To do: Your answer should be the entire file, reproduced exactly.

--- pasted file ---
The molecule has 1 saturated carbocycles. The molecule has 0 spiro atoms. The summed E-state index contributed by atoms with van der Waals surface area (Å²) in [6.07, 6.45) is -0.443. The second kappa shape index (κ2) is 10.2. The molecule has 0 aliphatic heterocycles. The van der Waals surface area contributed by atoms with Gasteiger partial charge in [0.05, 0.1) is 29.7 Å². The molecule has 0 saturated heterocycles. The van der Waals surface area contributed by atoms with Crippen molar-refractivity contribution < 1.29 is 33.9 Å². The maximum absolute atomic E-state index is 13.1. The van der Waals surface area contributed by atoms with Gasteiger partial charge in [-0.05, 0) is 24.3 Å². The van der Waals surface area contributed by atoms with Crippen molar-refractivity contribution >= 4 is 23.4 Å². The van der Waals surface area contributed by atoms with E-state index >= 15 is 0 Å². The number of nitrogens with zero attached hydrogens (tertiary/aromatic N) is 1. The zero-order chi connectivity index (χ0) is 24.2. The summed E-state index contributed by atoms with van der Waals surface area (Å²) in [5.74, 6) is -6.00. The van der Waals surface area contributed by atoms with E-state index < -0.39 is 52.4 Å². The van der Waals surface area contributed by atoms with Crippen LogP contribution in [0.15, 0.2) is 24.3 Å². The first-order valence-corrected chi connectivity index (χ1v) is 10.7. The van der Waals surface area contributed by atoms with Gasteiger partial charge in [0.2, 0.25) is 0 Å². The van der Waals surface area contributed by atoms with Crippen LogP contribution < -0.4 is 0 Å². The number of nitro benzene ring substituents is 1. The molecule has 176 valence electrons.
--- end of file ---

The molecule has 1 saturated carbocycles. The molecule has 0 spiro atoms. The summed E-state index contributed by atoms with van der Waals surface area (Å²) in [6.07, 6.45) is -0.443. The second kappa shape index (κ2) is 10.2. The molecule has 0 aliphatic heterocycles. The van der Waals surface area contributed by atoms with Gasteiger partial charge in [0.05, 0.1) is 29.7 Å². The molecule has 0 saturated heterocycles. The van der Waals surface area contributed by atoms with Crippen molar-refractivity contribution < 1.29 is 33.9 Å². The maximum absolute atomic E-state index is 13.1. The van der Waals surface area contributed by atoms with Gasteiger partial charge in [-0.05, 0) is 24.3 Å². The van der Waals surface area contributed by atoms with Crippen molar-refractivity contribution >= 4 is 23.4 Å². The van der Waals surface area contributed by atoms with E-state index >= 15 is 0 Å². The number of nitrogens with zero attached hydrogens (tertiary/aromatic N) is 1. The zero-order chi connectivity index (χ0) is 24.2. The summed E-state index contributed by atoms with van der Waals surface area (Å²) in [5.74, 6) is -6.00. The van der Waals surface area contributed by atoms with E-state index < -0.39 is 52.4 Å². The van der Waals surface area contributed by atoms with Crippen LogP contribution in [0.15, 0.2) is 24.3 Å². The first-order valence-corrected chi connectivity index (χ1v) is 10.7. The van der Waals surface area contributed by atoms with Gasteiger partial charge in [0.2, 0.25) is 0 Å². The van der Waals surface area contributed by atoms with Crippen LogP contribution < -0.4 is 0 Å². The number of nitro benzene ring substituents is 1. The molecule has 176 valence electrons.